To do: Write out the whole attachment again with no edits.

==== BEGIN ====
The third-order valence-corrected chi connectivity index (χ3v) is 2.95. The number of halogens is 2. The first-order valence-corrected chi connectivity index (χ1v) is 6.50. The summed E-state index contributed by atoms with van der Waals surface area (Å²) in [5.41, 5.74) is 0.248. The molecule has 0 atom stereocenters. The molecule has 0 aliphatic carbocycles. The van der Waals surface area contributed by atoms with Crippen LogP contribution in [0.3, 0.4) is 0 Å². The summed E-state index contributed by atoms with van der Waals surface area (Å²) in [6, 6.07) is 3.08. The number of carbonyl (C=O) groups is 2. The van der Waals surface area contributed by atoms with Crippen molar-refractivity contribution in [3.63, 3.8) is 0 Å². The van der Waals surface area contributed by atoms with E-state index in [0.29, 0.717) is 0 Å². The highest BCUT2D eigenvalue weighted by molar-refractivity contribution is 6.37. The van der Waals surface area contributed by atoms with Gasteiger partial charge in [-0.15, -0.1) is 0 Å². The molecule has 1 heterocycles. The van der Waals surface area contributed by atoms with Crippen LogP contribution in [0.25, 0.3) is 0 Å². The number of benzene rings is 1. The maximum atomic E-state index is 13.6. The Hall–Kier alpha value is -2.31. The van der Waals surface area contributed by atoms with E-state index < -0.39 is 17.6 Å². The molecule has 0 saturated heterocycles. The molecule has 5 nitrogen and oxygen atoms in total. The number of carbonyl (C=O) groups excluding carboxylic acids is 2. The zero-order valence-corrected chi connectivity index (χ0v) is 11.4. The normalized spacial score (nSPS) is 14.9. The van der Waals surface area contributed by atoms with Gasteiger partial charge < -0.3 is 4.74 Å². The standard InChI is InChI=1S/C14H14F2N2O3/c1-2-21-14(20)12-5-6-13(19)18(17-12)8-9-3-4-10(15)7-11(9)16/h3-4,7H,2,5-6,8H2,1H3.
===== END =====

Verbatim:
The third-order valence-corrected chi connectivity index (χ3v) is 2.95. The number of halogens is 2. The first-order valence-corrected chi connectivity index (χ1v) is 6.50. The summed E-state index contributed by atoms with van der Waals surface area (Å²) in [5.41, 5.74) is 0.248. The molecule has 0 atom stereocenters. The molecule has 0 aliphatic carbocycles. The van der Waals surface area contributed by atoms with Crippen LogP contribution in [0.3, 0.4) is 0 Å². The summed E-state index contributed by atoms with van der Waals surface area (Å²) in [6, 6.07) is 3.08. The number of carbonyl (C=O) groups is 2. The van der Waals surface area contributed by atoms with Crippen molar-refractivity contribution in [3.63, 3.8) is 0 Å². The van der Waals surface area contributed by atoms with E-state index in [0.29, 0.717) is 0 Å². The highest BCUT2D eigenvalue weighted by molar-refractivity contribution is 6.37. The van der Waals surface area contributed by atoms with Gasteiger partial charge in [-0.15, -0.1) is 0 Å². The molecule has 1 heterocycles. The van der Waals surface area contributed by atoms with Crippen LogP contribution in [0.25, 0.3) is 0 Å². The number of benzene rings is 1. The maximum atomic E-state index is 13.6. The Hall–Kier alpha value is -2.31. The van der Waals surface area contributed by atoms with E-state index < -0.39 is 17.6 Å². The molecule has 0 saturated heterocycles. The molecule has 5 nitrogen and oxygen atoms in total. The number of carbonyl (C=O) groups excluding carboxylic acids is 2. The zero-order valence-corrected chi connectivity index (χ0v) is 11.4. The normalized spacial score (nSPS) is 14.9. The van der Waals surface area contributed by atoms with Gasteiger partial charge < -0.3 is 4.74 Å². The standard InChI is InChI=1S/C14H14F2N2O3/c1-2-21-14(20)12-5-6-13(19)18(17-12)8-9-3-4-10(15)7-11(9)16/h3-4,7H,2,5-6,8H2,1H3.